The U.S. Farm Bill that was finally enacted into law last week did little to change farm subsidy policies, despite unprecedented political pressure from a variety of activist groups and individual citizens. But where small groups failed, an international agency and foreign government might have more success.
Several years ago, Brazil filed a complaint with the World Trade Organization (WTO) claiming that U.S. cotton programs violated international trade agreements. Brazil's argument was that the crop subsidies amounted to unfair trade advantages and drove down international prices. In 2004, the WTO ruled in Brazil's favor. More recently, the U.S. lost its appeal, and so now Brazil can propose retaliatory trade sanctions on products from the U.S.
The straightforward approach would be to impose duties on agricultural products imported from the U.S. But Brazil is trying something different: going after movies, music, medicines and more. An article from Bloomberg summarizes the approach:
Brazil has threatened to retaliate against the U.S. by suspending market access concessions for U.S. providers of services in the business, financial, construction, tourism, transportation, communications and distribution industries. It also said it may strike back by shelving intellectual property rights in the areas of copyright, trademarks and patents.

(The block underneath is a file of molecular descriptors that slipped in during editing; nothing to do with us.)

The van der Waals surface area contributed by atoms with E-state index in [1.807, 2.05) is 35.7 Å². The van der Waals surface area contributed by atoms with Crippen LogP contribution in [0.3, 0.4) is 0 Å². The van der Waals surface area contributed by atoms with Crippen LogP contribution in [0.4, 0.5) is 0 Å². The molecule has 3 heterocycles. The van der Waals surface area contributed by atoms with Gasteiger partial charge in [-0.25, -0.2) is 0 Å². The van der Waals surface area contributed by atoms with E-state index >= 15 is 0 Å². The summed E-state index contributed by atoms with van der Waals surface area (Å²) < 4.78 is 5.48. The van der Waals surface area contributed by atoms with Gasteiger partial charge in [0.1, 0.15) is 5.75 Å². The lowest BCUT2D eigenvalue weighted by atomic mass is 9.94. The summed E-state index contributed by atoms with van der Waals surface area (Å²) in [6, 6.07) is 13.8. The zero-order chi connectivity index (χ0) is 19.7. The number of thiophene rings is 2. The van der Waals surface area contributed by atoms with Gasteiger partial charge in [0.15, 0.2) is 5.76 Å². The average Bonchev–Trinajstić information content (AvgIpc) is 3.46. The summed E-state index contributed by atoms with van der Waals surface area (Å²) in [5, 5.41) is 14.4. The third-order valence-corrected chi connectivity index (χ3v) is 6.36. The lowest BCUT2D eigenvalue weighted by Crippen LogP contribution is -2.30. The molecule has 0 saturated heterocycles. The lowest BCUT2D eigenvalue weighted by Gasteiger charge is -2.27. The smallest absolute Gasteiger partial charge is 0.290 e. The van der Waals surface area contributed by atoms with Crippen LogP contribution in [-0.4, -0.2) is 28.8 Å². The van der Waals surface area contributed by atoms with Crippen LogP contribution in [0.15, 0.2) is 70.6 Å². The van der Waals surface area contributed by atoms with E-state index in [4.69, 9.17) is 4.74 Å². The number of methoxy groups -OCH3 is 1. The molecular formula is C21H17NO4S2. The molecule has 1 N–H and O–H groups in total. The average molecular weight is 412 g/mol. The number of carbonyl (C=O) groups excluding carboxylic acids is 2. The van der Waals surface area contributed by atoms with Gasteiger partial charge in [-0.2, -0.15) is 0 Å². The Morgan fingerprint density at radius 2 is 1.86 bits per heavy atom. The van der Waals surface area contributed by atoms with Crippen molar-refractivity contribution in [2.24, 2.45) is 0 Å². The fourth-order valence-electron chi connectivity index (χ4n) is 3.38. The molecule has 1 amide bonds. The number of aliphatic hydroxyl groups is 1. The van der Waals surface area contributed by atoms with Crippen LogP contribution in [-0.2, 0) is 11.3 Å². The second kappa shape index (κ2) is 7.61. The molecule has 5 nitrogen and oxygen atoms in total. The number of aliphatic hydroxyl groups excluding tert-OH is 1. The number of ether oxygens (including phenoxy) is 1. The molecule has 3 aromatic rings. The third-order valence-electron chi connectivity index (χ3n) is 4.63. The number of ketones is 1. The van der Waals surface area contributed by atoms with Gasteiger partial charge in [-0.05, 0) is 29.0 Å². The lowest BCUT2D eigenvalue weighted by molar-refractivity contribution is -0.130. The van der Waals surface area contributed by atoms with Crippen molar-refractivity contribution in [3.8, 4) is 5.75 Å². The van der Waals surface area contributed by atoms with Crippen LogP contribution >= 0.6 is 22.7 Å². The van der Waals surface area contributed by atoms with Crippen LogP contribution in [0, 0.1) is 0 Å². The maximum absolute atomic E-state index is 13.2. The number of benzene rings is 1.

If Brazil is truly concerned about changing U.S. agriculture programs (for all I know, they could be doing this for totally different strategic reasons), aiming at intellectual property and services could be a highly effective strategy. Instead of having a single industry (Big Ag) complaining to Congress about Brazil's retaliation, the lobbying squads from the drug industry, movie companies, and music business would be unleashed to pressure Congress from many directions. The mention of patents make me wonder if Brazil will propose to stop enforcing patents related to pesticides or transgenic cotton, corn, or soybeans.
On the other hand, perhaps this won't have any effect on U.S. farm policy. At the Brownfield Network, Peter Shinn spoke to Dr. Brad Lubben, University of Nebraska Extension Public Policy Specialist, who said that
...a successful case in the WTO only entitles a complainant to impose countervailing duties. He noted that the European Union continues to block U.S. hormone-treated beef despite two separate WTO rulings against the EU ban.
"None of this promises we'll change policy," said Lubben. "It only promises we'll have more complaints and more dispute settlement to go through."
Image credit: Cotton photo from the USDA ARS Image Gallery.